A strange book, Among Others is a story about dealing with loss, growing up, and loving Science Fiction and Fantasy. It's told as diary entries of the...moreA strange book, Among Others is a story about dealing with loss, growing up, and loving Science Fiction and Fantasy. It's told as diary entries of the main character, Mor, with most of the story taking place over about a five month period in late 1979/early 1980.
There were aspects of the story which I really liked. Others became tedious, particularly the never-ending litany of the latest SFF books Mor had read, a who's-who travelogue of the genre as it stood around 1980. After awhile the constant litany of books and discussion of authors becomes less of an homage and more of a condemnation of *you*, yes you the reader, for not having read or being familiar with every single one of these. It's certainly not meant that way, but that's what it starts to feel like, and it becomes somewhat gimmicky. (I did rather like her discovery of The Hitchhiker's Guide to the Galaxy, however...a book she received as a Christmas gift from a friend which she never would have read on her own, but felt obligated to read so she could make an honest claim to have done so, and then ended up loving it).
Magic in the book is kept deliberately mysterious, and in fact, a theme of the book is that magic doesn't work as well or as simply in the real world as it does in fiction. Despite this, Mor seems completely knowledgeable about how to do magic, and seems capable of doing whatever she wants at will, with no explanation or logic as to how or why she knows how to do it when she simultaneously claims not to understand it almost at all.
I enjoyed the book, but I certainly didn't love it, and I'm not sure who I'd recommend it to. Probably a very hit-or-miss book for most people.(less)
Although well written, I've found some of Miéville's earlier, renowned works (Perdido Street Station and The Scar) to be extremely frustrating reads....moreAlthough well written, I've found some of Miéville's earlier, renowned works (Perdido Street Station and The Scar) to be extremely frustrating reads. In contrast, The City & The City is excellent and gripping with a fabulous "City" construct (virtually Miéville's signature at this point) that explores a number of interesting themes all in the context of what is otherwise essentially a murder mystery. (less)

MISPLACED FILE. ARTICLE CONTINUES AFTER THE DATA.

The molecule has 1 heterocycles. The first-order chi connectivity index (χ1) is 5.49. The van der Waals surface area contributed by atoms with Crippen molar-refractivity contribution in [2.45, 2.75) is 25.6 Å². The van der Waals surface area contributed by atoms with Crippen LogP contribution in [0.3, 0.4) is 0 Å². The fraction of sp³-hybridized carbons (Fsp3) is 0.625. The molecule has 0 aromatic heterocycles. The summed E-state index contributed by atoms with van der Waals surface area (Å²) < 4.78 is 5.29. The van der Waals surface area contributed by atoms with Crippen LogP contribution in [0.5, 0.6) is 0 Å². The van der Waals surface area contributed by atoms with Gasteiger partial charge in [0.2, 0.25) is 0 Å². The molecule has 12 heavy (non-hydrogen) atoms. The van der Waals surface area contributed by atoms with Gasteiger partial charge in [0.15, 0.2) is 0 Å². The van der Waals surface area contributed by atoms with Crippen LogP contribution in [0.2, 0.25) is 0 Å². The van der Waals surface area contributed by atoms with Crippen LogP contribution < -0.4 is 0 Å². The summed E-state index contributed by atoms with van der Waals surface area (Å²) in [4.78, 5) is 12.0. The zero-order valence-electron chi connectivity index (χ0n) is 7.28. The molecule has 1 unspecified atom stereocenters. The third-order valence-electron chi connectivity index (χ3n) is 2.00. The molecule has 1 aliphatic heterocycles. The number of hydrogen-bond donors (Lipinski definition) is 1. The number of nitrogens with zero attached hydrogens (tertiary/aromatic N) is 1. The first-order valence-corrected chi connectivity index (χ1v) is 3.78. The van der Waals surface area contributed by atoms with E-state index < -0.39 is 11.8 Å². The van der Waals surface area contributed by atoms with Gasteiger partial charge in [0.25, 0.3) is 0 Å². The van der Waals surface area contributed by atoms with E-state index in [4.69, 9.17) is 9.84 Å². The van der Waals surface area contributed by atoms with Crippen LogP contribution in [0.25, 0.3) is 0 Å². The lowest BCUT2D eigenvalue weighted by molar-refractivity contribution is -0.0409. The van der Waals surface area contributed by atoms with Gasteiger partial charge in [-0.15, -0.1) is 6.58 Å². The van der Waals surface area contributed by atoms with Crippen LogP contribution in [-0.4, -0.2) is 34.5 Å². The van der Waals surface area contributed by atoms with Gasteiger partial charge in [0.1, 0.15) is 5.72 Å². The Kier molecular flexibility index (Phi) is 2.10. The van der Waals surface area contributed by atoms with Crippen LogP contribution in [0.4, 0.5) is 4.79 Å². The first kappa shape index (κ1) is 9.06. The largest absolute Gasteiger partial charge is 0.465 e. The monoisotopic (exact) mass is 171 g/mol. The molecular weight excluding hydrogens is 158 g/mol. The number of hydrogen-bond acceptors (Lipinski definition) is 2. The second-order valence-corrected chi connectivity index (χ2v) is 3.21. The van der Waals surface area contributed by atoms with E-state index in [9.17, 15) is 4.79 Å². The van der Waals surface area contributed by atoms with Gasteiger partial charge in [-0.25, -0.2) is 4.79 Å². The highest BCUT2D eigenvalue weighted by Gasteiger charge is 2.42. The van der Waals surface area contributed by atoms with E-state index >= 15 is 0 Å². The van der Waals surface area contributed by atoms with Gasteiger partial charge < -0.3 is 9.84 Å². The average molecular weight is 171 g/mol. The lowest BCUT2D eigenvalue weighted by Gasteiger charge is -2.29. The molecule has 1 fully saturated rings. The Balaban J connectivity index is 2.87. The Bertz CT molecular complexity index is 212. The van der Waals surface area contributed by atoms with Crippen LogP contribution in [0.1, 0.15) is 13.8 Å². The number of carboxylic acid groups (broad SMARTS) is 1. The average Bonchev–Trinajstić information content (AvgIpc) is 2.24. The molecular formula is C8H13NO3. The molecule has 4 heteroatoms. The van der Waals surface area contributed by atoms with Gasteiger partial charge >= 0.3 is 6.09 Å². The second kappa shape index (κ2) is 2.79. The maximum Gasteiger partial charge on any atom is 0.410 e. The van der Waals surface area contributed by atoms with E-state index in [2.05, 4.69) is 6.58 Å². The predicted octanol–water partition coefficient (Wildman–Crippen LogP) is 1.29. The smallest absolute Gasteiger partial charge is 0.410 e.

I had very mixed reactions to this book. On the one hand, Bacigalupi paints a type of apocalyptic future very different from that of other authors, ta...moreI had very mixed reactions to this book. On the one hand, Bacigalupi paints a type of apocalyptic future very different from that of other authors, tackling subjects such as genetically-modified organsisms (GMOs) and global warming in ways not really seen before. On the other hand, the characters are almost universally dislikable. They are uniformly racist, which becomes frustrating after awhile (although to be fair, its equal opportunity racism since at least four different races are all portrayed as being completely disdainful of every other race), even if it may be sadly realistic. I found it hard to care about a story in which everyone was so unpleasant (even though a few were less so than others). The most sympathetic character by far (at least major character) is the titled "windup girl", but even she failed to really capture me (although she improved quite a bit by the end). I understand the hype about this book and why it has won so many awards, but it's simply not a book I'm likely to have any interest in re-reading in the future. I'm giving it four stars because of the depth of the novelty, rather than because I actually found it entertaining.(less)
Mirror Dance is quite a bit different from the previous books, in part because Miles is less of a direct character, with a great portion of the book f...moreMirror Dance is quite a bit different from the previous books, in part because Miles is less of a direct character, with a great portion of the book focused instead on another character, Mark (I won't specify who Mark is so as to not spoil previous books). It's a surprising book which predominantly focuses on identity (both self and external), a theme also touched upon (to a lesser extent) in the previous chronological novel "Brothers in Arms".
My biggest problem is that Mark should be a sympathetic character but for at least the first third of the story I found him much less so. He did eventually grow on me (as he grows upon himself), but somehow the early transition didn't work very well (I suppose some could argue that was the point, but I'm not convinced).
Overall, though, an excellent story which diverges a bit from the rest of the series, although maintaining quite a bit of the action and plot twists one would expect.(less)
Written in the late 70's, Where Late the Sweet Birds Sang starts with the impending collapse of civilization due to climate change, war, and disease (...moreWritten in the late 70's, Where Late the Sweet Birds Sang starts with the impending collapse of civilization due to climate change, war, and disease (you know, pretty much all the things going on right now), and one large family's attempt to ride out the disaster. When fertility rates drop precipitously, the family turns to the only thing they can to keep humans alive...cloning. And this is where the story really gets interesting.
It's easy to see why this book won so many awards. It's an incredible look at the potential outcomes of a clone society. The biology is not perfect and I could nitpick any number of elements, but these minor issues are nothing relative to the grand vision of the tale. A great read.(less)